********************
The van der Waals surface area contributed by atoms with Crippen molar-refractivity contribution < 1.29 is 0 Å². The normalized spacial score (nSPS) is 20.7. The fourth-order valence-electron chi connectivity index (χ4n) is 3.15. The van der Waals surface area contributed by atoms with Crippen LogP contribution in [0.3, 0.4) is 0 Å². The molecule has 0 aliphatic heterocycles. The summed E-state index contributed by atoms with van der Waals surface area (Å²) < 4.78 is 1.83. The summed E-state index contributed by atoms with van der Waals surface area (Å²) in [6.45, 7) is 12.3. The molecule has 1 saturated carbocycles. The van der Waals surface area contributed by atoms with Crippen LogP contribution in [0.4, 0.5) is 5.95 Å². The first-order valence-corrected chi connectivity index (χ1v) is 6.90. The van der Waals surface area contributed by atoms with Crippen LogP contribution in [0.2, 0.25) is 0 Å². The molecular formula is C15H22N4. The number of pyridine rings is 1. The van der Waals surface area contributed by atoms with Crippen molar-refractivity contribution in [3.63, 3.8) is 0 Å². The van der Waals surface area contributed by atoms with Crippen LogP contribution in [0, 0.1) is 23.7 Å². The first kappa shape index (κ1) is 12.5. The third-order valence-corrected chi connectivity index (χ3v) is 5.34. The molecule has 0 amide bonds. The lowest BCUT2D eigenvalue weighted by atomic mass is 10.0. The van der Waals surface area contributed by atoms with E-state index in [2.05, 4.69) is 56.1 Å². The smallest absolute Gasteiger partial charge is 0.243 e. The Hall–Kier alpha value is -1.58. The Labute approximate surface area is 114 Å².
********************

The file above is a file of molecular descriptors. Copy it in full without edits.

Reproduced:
The van der Waals surface area contributed by atoms with Crippen molar-refractivity contribution < 1.29 is 0 Å². The normalized spacial score (nSPS) is 20.7. The fourth-order valence-electron chi connectivity index (χ4n) is 3.15. The van der Waals surface area contributed by atoms with Crippen LogP contribution in [0.3, 0.4) is 0 Å². The molecule has 0 aliphatic heterocycles. The summed E-state index contributed by atoms with van der Waals surface area (Å²) < 4.78 is 1.83. The summed E-state index contributed by atoms with van der Waals surface area (Å²) in [6.45, 7) is 12.3. The molecule has 1 saturated carbocycles. The van der Waals surface area contributed by atoms with Crippen LogP contribution in [0.4, 0.5) is 5.95 Å². The first-order valence-corrected chi connectivity index (χ1v) is 6.90. The van der Waals surface area contributed by atoms with Crippen LogP contribution in [0.2, 0.25) is 0 Å². The molecular formula is C15H22N4. The number of pyridine rings is 1. The van der Waals surface area contributed by atoms with Crippen molar-refractivity contribution in [3.63, 3.8) is 0 Å². The van der Waals surface area contributed by atoms with Crippen LogP contribution in [0, 0.1) is 23.7 Å². The first kappa shape index (κ1) is 12.5. The third-order valence-corrected chi connectivity index (χ3v) is 5.34. The molecule has 0 amide bonds. The lowest BCUT2D eigenvalue weighted by atomic mass is 10.0. The van der Waals surface area contributed by atoms with E-state index in [2.05, 4.69) is 56.1 Å². The smallest absolute Gasteiger partial charge is 0.243 e. The Hall–Kier alpha value is -1.58. The Labute approximate surface area is 114 Å².